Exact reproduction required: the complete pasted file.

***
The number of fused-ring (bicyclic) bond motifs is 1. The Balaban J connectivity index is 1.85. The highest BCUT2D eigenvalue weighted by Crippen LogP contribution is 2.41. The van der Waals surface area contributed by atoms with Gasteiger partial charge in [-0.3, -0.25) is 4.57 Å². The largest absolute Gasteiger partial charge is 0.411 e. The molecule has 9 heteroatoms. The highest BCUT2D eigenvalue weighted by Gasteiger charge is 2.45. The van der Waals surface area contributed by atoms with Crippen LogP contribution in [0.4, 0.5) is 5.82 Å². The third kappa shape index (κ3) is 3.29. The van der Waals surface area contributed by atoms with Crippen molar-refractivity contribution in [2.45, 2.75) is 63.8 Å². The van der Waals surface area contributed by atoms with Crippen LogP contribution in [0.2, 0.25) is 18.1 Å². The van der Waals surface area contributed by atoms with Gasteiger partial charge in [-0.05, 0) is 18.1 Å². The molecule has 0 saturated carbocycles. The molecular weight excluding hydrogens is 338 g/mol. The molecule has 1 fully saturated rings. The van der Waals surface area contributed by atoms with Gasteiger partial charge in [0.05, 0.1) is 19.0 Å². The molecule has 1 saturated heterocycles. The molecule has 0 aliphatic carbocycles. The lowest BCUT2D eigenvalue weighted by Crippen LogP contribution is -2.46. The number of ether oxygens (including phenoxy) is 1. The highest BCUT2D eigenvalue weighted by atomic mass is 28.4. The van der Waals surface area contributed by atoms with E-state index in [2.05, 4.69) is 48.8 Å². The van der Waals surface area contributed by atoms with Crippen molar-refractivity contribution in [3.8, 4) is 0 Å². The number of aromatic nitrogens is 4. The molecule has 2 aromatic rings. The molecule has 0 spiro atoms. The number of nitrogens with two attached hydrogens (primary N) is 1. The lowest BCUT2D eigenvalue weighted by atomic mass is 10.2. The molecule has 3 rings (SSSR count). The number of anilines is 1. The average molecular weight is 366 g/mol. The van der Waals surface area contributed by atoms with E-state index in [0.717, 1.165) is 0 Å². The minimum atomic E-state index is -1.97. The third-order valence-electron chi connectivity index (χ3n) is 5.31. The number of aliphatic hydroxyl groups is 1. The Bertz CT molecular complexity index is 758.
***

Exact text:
The number of fused-ring (bicyclic) bond motifs is 1. The Balaban J connectivity index is 1.85. The highest BCUT2D eigenvalue weighted by Crippen LogP contribution is 2.41. The van der Waals surface area contributed by atoms with Gasteiger partial charge in [-0.3, -0.25) is 4.57 Å². The largest absolute Gasteiger partial charge is 0.411 e. The molecule has 9 heteroatoms. The highest BCUT2D eigenvalue weighted by Gasteiger charge is 2.45. The van der Waals surface area contributed by atoms with Crippen LogP contribution in [0.4, 0.5) is 5.82 Å². The third kappa shape index (κ3) is 3.29. The van der Waals surface area contributed by atoms with Crippen molar-refractivity contribution in [2.45, 2.75) is 63.8 Å². The van der Waals surface area contributed by atoms with Crippen LogP contribution in [0.2, 0.25) is 18.1 Å². The van der Waals surface area contributed by atoms with Gasteiger partial charge in [-0.05, 0) is 18.1 Å². The molecule has 0 saturated carbocycles. The molecular weight excluding hydrogens is 338 g/mol. The molecule has 1 fully saturated rings. The van der Waals surface area contributed by atoms with Gasteiger partial charge in [0.05, 0.1) is 19.0 Å². The molecule has 1 saturated heterocycles. The molecule has 0 aliphatic carbocycles. The lowest BCUT2D eigenvalue weighted by Crippen LogP contribution is -2.46. The number of ether oxygens (including phenoxy) is 1. The highest BCUT2D eigenvalue weighted by atomic mass is 28.4. The van der Waals surface area contributed by atoms with E-state index in [2.05, 4.69) is 48.8 Å². The van der Waals surface area contributed by atoms with Crippen molar-refractivity contribution in [3.8, 4) is 0 Å². The number of aromatic nitrogens is 4. The molecule has 2 aromatic rings. The molecule has 0 spiro atoms. The number of nitrogens with two attached hydrogens (primary N) is 1. The lowest BCUT2D eigenvalue weighted by atomic mass is 10.2. The molecule has 3 rings (SSSR count). The number of anilines is 1. The average molecular weight is 366 g/mol. The van der Waals surface area contributed by atoms with E-state index in [0.717, 1.165) is 0 Å². The minimum atomic E-state index is -1.97. The third-order valence-electron chi connectivity index (χ3n) is 5.31. The number of aliphatic hydroxyl groups is 1. The Bertz CT molecular complexity index is 758.